The Iverson siblings were so impressed with the way CBD helped ease their father’s last days that they decided to help others in the same way.
The owners of Red Barn Hemp in Woodburn, Ore., also own the Wooden Shoe Tulip Farm and grow grass seed, cover crop seed, squash and hemp for CBD.
They dedicated 18 acres to hemp the first year and increased the acreage each year to last year’s 200 acres. This year they’re going with a more conservative 50 acres.
With the 2018 Farm Bill, hemp and CBD — the initials for cannabidiol, a substance that imparts a feeling of calm — became legal at the federal level and many national retail chains started carrying topical products.
Almost overnight CBD became a mainstream product made by 3,500 companies nationwide.
Meanwhile, CBD growers are still waiting on the Food and Drug Administration for guidance on ingestible products.
“There are companies making tinctures and capsules and all those things that you don’t normally see in the large chains and a lot of people ended up sitting on the sidelines,” Ken Iverson said. “It’s also pretty easy to grow, which makes it easier to overproduce — plus, a little oil goes a very long way.”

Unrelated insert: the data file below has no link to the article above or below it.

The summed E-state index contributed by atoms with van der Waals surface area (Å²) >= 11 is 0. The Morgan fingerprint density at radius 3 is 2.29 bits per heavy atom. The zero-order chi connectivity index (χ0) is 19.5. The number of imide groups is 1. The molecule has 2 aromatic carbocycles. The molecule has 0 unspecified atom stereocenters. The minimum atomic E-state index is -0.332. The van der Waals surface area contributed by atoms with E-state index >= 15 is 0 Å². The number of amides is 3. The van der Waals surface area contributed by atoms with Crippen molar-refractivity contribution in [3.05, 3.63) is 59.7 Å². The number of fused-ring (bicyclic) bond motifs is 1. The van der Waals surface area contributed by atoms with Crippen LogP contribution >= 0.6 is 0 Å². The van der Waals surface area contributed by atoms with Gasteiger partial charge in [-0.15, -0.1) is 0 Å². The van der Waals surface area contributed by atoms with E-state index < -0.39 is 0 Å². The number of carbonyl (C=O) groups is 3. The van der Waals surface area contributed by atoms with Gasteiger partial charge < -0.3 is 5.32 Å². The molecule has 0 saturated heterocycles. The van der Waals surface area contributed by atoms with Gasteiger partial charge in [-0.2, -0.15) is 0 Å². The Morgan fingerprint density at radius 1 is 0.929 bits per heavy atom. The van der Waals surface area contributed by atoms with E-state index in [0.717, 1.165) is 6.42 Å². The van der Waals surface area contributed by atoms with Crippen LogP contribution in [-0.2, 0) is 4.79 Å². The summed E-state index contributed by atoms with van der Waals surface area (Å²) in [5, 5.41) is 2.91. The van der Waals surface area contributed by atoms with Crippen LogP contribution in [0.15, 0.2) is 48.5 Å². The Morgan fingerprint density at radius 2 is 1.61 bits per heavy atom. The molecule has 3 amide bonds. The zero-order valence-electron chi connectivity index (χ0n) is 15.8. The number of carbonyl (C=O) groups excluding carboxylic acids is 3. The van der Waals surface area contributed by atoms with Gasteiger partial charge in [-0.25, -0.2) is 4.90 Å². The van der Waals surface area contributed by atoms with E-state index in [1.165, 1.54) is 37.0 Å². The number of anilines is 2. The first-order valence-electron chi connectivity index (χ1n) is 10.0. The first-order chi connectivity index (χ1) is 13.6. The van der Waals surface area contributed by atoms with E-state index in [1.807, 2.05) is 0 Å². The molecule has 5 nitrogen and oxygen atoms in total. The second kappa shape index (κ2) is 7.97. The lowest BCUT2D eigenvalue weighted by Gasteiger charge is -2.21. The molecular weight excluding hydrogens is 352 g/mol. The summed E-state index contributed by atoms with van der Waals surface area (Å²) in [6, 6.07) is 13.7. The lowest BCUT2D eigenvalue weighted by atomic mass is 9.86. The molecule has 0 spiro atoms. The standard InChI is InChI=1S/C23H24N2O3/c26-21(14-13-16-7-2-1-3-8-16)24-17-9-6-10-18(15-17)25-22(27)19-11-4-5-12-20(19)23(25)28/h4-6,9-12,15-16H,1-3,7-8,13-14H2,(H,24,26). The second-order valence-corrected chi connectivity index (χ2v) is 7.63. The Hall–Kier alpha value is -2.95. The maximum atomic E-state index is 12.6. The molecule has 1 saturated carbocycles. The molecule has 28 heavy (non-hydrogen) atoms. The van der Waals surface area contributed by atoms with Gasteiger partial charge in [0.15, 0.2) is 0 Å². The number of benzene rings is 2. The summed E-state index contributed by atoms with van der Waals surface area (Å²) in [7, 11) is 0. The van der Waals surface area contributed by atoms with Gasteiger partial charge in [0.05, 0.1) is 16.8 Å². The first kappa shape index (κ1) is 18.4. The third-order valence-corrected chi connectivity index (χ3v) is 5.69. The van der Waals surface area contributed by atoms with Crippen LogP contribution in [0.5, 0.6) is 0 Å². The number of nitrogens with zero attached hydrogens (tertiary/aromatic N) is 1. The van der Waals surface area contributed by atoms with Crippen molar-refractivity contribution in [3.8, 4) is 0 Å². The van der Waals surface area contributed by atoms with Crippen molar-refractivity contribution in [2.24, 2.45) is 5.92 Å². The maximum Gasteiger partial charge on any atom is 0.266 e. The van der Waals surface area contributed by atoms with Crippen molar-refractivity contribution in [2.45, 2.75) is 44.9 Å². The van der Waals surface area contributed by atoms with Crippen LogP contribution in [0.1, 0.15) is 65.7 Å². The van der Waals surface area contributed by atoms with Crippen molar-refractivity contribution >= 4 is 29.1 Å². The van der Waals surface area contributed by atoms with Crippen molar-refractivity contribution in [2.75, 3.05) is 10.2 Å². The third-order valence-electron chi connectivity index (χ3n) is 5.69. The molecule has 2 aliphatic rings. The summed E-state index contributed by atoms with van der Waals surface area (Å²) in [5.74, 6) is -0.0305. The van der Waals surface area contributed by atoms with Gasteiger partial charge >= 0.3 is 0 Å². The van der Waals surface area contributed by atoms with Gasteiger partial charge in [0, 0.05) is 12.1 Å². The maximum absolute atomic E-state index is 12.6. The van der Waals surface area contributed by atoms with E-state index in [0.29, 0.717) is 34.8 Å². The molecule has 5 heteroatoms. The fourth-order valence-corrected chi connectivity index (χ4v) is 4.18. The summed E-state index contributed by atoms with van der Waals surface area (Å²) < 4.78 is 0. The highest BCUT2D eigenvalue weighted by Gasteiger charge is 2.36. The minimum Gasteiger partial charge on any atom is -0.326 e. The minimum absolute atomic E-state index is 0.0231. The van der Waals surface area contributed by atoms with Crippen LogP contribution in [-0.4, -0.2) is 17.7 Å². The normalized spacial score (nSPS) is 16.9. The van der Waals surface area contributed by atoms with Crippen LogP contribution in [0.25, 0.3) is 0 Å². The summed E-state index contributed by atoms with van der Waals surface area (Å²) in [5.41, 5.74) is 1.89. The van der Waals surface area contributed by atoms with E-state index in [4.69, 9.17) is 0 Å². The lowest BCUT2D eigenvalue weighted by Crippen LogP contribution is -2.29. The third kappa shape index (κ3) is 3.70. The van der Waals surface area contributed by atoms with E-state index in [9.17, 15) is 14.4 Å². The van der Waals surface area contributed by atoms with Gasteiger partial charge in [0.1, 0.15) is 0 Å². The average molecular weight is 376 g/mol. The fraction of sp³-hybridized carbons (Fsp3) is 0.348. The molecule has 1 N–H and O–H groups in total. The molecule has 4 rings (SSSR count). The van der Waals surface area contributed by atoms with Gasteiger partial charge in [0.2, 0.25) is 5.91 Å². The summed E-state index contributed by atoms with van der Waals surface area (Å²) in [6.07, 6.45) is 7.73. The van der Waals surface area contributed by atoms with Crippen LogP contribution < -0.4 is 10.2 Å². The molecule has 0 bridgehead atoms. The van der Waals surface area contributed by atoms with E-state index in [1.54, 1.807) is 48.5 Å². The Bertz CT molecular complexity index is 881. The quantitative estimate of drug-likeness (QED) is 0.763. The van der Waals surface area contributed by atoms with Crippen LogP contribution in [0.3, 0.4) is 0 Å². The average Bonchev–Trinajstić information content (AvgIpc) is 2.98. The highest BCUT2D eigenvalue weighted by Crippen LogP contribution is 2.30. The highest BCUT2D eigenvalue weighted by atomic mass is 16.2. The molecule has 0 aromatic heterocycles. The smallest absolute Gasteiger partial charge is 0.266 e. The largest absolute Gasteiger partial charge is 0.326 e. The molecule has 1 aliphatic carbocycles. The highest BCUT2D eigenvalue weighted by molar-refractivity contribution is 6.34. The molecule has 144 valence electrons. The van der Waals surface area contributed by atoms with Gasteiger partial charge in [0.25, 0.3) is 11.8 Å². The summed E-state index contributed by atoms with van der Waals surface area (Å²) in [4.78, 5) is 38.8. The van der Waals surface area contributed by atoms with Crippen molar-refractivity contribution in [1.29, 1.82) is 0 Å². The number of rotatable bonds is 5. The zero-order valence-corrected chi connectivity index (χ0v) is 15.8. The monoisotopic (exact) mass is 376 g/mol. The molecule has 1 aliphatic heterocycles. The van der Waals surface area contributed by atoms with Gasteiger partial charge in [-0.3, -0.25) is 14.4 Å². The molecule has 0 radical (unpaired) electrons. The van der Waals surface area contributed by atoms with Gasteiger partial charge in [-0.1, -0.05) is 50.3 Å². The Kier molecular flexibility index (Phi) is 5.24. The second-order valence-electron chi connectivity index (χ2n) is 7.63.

The newly legalized market created a lot of questions for producers, he said.
“When we first started, we realized that things weren’t really put together yet and that we were going to have to figure it out ourselves,” Iverson said. “Our cousin, Tim Shaughnessy, was in the marijuana extraction business and thought CBD was a much bigger opportunity than that because it can be scaled.”
With their cousin, the Iversons formed FS Oil Extraction and at the time were able to finance their facilities as they went along. Red Barn Hemp, an enterprise of the family’s next generation, developed its own line of retail products sold through their website and at the farm’s gift shop, where it has met with great success.
“People started telling us what it was doing for them, though people react differently,” Iverson said.
The U.S. government has a patent on CBD as an anti-inflammatory, “so it should work really well on managing arthritis pain,” Iverson said.
“The most difficult part of this whole thing is finding good, reliable markets for the oil, and it does help because when I vertically integrate I’m able to capture the markets from each side of the business,” he said. “But being able to make the oil isn’t the answer; at the end of the day you still have to sell it.”
He predicts there will be a shakeout in the crop.
“It won’t be this thing that all these investor people are getting involved in, and the market will stabilize,” Iverson said. “The gold rush days will be gone; we’ll get good return and we’ll be stable.”
Hemp is a good fit for the region, he said.
“Here in the Willamette Valley we are a very specialized crop area and so naturally it would evolve to an area like us,” Iverson said.
It’s been 80 years since hemp fiber was widely used in the U.S., but if a market for it emerges Iverson thinks it will be more of a Midwest crop.
“The fiber is just more of a commodity,” Iverson said. “It has lower margins, but in the corn, wheat and soybean areas it would make a good rotational crop.”